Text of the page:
Ophelia: A Botanist’s Guide by Emily Alta Hockaday
Illustrated by Sam Hockaday
Publisher: Zoo Cake Press
At turns an academic and emotional collection, Emily Hockaday’s chapbook Ophelia: A Botanist’s Guide is fascinating. The collection is told from the point of view of Ophelia, from Hamlet, as she is taken for granted and abused by nearly every one, and it highlights the many plants mentioned throughout the play. There is a lot of depth within, adding the scientific names for the mentioned plants, along with their historical uses, in addition to a clear and nuanced knowledge of Hamlet (the play and the character).
Nicely, the collection can stand on its own well enough without relying too much on the play, which had been my initial fear when I approached the work. None of the characters are named in the poems, save on the cover and the dedication lines, so the narrative could apply to many women who feel unappreciated and disabused in their lives. When taken as such, another powerful level is added — that is how you know a collection has staying power, when it can be read and appreciated in many levels. Obviously connecting the poems with the play, as the poet intended, is the way it probably should first be read, but there is something timeless in the way that the same emotions can translate into many other situations.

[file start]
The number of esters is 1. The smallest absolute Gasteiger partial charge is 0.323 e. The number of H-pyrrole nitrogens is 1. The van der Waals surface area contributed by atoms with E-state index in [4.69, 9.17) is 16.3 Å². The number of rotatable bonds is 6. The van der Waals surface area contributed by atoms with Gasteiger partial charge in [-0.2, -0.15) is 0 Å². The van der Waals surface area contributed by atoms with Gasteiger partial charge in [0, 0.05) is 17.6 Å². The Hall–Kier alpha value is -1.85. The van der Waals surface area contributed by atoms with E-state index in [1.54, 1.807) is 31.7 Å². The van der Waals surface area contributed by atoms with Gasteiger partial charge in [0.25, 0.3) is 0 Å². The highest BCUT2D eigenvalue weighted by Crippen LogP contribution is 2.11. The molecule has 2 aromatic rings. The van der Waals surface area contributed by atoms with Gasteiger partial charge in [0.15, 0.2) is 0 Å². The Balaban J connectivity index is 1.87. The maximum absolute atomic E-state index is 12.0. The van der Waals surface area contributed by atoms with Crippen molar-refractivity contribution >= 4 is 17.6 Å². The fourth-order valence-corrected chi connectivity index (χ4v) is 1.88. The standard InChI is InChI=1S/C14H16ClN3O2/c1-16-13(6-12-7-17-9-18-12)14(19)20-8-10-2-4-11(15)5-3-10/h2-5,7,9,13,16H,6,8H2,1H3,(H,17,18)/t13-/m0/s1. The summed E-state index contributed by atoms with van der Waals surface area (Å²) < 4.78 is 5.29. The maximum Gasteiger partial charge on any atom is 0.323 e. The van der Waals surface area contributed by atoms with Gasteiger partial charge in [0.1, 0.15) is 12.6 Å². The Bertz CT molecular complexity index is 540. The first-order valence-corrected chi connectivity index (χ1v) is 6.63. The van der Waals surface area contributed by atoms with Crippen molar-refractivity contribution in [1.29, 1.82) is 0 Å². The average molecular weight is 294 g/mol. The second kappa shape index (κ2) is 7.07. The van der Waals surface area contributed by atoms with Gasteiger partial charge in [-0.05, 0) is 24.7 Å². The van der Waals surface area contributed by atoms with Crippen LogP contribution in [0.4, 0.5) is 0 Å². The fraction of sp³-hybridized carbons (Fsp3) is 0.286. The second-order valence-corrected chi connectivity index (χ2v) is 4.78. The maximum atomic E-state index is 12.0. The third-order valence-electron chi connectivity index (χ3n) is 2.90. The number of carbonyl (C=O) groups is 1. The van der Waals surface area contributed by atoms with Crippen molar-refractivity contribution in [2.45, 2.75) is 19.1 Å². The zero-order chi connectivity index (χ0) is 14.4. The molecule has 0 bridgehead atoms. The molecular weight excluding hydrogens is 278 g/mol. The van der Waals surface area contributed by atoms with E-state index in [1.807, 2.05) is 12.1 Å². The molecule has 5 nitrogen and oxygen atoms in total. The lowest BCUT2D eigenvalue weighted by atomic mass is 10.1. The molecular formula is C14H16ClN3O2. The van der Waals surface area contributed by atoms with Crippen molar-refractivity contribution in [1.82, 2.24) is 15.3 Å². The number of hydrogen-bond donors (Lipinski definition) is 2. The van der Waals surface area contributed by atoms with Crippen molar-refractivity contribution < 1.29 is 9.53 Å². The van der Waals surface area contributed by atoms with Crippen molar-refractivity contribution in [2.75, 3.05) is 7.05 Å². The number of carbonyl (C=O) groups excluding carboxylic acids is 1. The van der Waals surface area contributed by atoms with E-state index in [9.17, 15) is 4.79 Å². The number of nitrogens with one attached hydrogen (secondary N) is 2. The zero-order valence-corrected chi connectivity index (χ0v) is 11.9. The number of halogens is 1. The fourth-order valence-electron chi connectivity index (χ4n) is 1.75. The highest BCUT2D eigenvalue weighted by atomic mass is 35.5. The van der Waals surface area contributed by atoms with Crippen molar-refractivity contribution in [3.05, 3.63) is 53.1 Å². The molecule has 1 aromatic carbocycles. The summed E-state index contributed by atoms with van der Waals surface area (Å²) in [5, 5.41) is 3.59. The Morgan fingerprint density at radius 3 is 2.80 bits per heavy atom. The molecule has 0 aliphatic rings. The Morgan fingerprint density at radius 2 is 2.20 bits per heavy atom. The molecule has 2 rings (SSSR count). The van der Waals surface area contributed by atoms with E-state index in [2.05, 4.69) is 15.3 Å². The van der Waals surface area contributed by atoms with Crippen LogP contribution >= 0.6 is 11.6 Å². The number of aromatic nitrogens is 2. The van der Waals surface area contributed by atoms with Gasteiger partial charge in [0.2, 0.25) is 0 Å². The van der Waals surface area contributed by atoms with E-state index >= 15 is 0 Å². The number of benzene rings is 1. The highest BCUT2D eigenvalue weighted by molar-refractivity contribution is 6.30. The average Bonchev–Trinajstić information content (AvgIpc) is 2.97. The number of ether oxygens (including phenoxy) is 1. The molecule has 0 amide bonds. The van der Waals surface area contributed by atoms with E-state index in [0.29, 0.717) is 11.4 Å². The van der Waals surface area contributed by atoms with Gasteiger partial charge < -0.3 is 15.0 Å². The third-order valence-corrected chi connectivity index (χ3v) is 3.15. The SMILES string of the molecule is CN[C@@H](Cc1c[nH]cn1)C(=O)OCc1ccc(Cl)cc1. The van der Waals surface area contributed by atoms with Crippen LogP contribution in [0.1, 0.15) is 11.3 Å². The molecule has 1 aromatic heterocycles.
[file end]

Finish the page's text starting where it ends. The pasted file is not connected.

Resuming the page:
To accompany each poem there is an artistic depiction of each plant along with it’s scientific name. The art is a nice touch that isn’t seen often enough in poetry. If you keep in mind that this is a botanist guide, done by Ophelia, the inclusion of the art work helps to make the world created by the poems more real. It is as if Ophelia herself is detailing her thoughts, feelings, and histories about the plants while intellectually analyzing them and the roles they have played in her life. The combination of the two will leave readers a little smarter, and a little more emotional, than when they started.
You don’t have to be a botanist, or a Shakespearean scholar, to see the craft and beauty in these poems. I personally would love to see more lovely poems along this line, maybe pulling similar inspiration from other plays, since 12 poems and illustrations over 24 pages just couldn’t satisfy me enough. Hockaday’s chapbook does add so much depth to the short life of Ophelia and helps widen both readers perception of the play, along with the use of plants in literature.
Dog Eared Pages:
2, 4, 6, 14, 20, 24
Originally published at thenextbestbookblog.blogspot.comon February 11, 2016.